Super Seeds

By on November 25, 2020
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Super Seeds

Little foods packed with loads of nutrients and beneficial effects

Seeds contain the starting materials necessary to develop into complex plants, many of which are edible by humans. Flaxseeds, sesame seeds, niger seeds, chia seeds, sunflower seeds, pumpkin seeds, musk melon seeds, etc. are not botanically true nuts, but have a similar nutritional composition.

Seeds are low in carbohydrates and rich in protein and unsaturated fatty acids. Because of their high fat content, seeds are high calorie foods. They are also rich sources of B-complex vitamins, vitamin E, calcium, phosphorus, zinc, copper, magnesium, selenium, iron and potassium and contain antioxidant compounds and plant sterols. When consumed as part of a healthy diet, they have many health benefits. Here are the nutritive values of a few common seeds:

FLAX: Also known as alsi or sonbiya, flaxseeds are a rich source of alpha linolenic acid particularly for vegetarians. They are high in soluble fibre in the form of mucilage gums, protein, vitamins B1, B2 and B6, phosphorus, magnesium, copper and manganese and contain insoluble fibre. They contain the phytochemical lignan which has been shown to have anti-cancer properties.

Being rich in both omega-3 fatty acids and soluble fibre, flaxseeds help lower levels of total and LDL cholesterol, which in turn helps reduce the risk of heart disease. When mixed with water, the mucilage gums in flaxseeds become very thick. This combined with the insoluble fibre content makes flaxseeds a natural laxative, thereby preventing constipation.

Flaxseeds are larger than sesame seeds and consist of a smooth and shiny hard shell with a mild nutty flavour. Ground flaxseeds are easier to digest than whole seeds as the latter pass through undigested without providing any health benefits. Due to their high fat content, flaxseeds and flaxseed powder turn rancid very fast. So it is best to store them in the refrigerator. Flaxseeds can be added to or sprinkled on almost any food. To add them to your diet use them in roasted and powdered form in pancakes, french toast, baked goods, smoothies, yogurt, breakfast cereals, soups and salads. They can also be eaten as a delicious dry chutney powder instead of pickles along with meals.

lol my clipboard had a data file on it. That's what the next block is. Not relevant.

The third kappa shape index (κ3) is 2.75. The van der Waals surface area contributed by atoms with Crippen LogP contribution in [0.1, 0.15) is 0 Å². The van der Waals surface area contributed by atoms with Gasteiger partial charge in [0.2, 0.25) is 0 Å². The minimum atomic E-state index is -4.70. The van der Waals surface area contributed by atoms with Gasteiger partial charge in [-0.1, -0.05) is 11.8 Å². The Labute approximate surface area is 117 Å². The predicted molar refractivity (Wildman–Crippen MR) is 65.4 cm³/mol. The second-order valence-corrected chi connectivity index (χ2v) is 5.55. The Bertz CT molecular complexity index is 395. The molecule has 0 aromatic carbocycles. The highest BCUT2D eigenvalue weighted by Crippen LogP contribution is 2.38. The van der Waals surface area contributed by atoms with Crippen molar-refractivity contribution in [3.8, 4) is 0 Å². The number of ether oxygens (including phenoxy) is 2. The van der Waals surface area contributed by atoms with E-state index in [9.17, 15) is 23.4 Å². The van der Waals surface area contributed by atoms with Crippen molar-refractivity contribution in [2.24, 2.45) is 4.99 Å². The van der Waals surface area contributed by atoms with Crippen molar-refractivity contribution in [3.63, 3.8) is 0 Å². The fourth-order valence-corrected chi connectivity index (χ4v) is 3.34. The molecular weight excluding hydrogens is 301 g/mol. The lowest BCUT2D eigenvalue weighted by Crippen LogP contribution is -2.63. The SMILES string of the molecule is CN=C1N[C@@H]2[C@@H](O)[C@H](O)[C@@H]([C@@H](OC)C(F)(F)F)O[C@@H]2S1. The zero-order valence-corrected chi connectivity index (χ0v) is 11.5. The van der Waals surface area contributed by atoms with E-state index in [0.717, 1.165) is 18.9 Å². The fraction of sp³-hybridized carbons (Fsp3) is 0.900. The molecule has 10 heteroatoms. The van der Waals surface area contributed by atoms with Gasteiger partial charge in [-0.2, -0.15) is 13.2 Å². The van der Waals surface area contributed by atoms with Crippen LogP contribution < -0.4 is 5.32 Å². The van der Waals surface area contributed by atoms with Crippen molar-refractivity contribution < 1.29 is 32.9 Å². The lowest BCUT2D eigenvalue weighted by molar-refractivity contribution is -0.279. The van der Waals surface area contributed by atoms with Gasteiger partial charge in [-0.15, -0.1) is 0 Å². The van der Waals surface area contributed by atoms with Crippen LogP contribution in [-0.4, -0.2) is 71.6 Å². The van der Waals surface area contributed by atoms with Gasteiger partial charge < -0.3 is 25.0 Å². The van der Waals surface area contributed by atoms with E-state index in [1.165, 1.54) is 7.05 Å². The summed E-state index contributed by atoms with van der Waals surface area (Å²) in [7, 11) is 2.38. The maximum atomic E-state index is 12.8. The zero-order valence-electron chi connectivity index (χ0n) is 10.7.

CHIA: Chia seeds are tiny black seeds from the plant Salvia Hispanica that grows natively in South America and in the last few years have gained popularity as a health food. They have a very low content of digestible carbohydrates and contain 40 per cent fibre – by weight mostly soluble, protein, omega 3 fatty acids, calcium, phosphorus, magnesium, zinc, potassium, vitamins B1, B2 and B3. They are also high in antioxidants that have various health benefits. Chia seeds have a very mild nutty flavour and are very easy to incorporate into the diet.

Studies have shown that chia seeds have various health benefits, ranging from weight loss to reduced inflammation, but more research is needed.

Unlike flaxseeds which should be ground, chia seeds can be consumed whole. They can be eaten raw or cooked, sprinkled over breakfast cereals, curd, milkshakes, smoothies or  added to baked products like breads and muffins. They can also be added to vegetable dishes or salads. Because of their ability to absorb liquid and form a gel, they can also be used to thicken sauces or as a replacement for eggs especially in vegan recipes.

Chia seeds and sabja seeds (falooda seeds) look similar. Chia seeds are oval and reddish brown, while sabja are black and shaped like tear drops. Chia seeds take time to absorb water while sabja seeds swell up in seconds.

SUNFLOWER: Delicious, nutty and crunchy, sunflower seeds are widely considered a health food. They are especially rich in the poly-unsaturarated fatty acid (PUFA) linoleic acid and also contain good amounts of the monounsaturated fatty acid (MUFA) oleic acid that helps lower LDL cholesterol and increases HDL cholesterol in the blood. Like other seeds and nuts, sunflower seeds are also an excellent source of protein, vitamin E, B-complex vitamins, calcium, magnesium iron, zinc, manganese, selenium and copper. They also contain antioxidant polyphenol compounds such as chlorogenic acid, quinic acid, and caffeic acids. Eating sunflower seeds may help lower cholesterol levels, provide anti-inflammatory and cardiovascular benefits and prevent cancer. Sunflower seeds can be roasted and salted and enjoyed as a snack. They can also be used to garnish salads, vegetable dishes or sprinkled over porridge or breakfast cereals.




Read the full article in 'Viva Goa' magazine copy.

Viva Goa magazine is now on stands. Available at all major book stalls and supermarkets in Goa.


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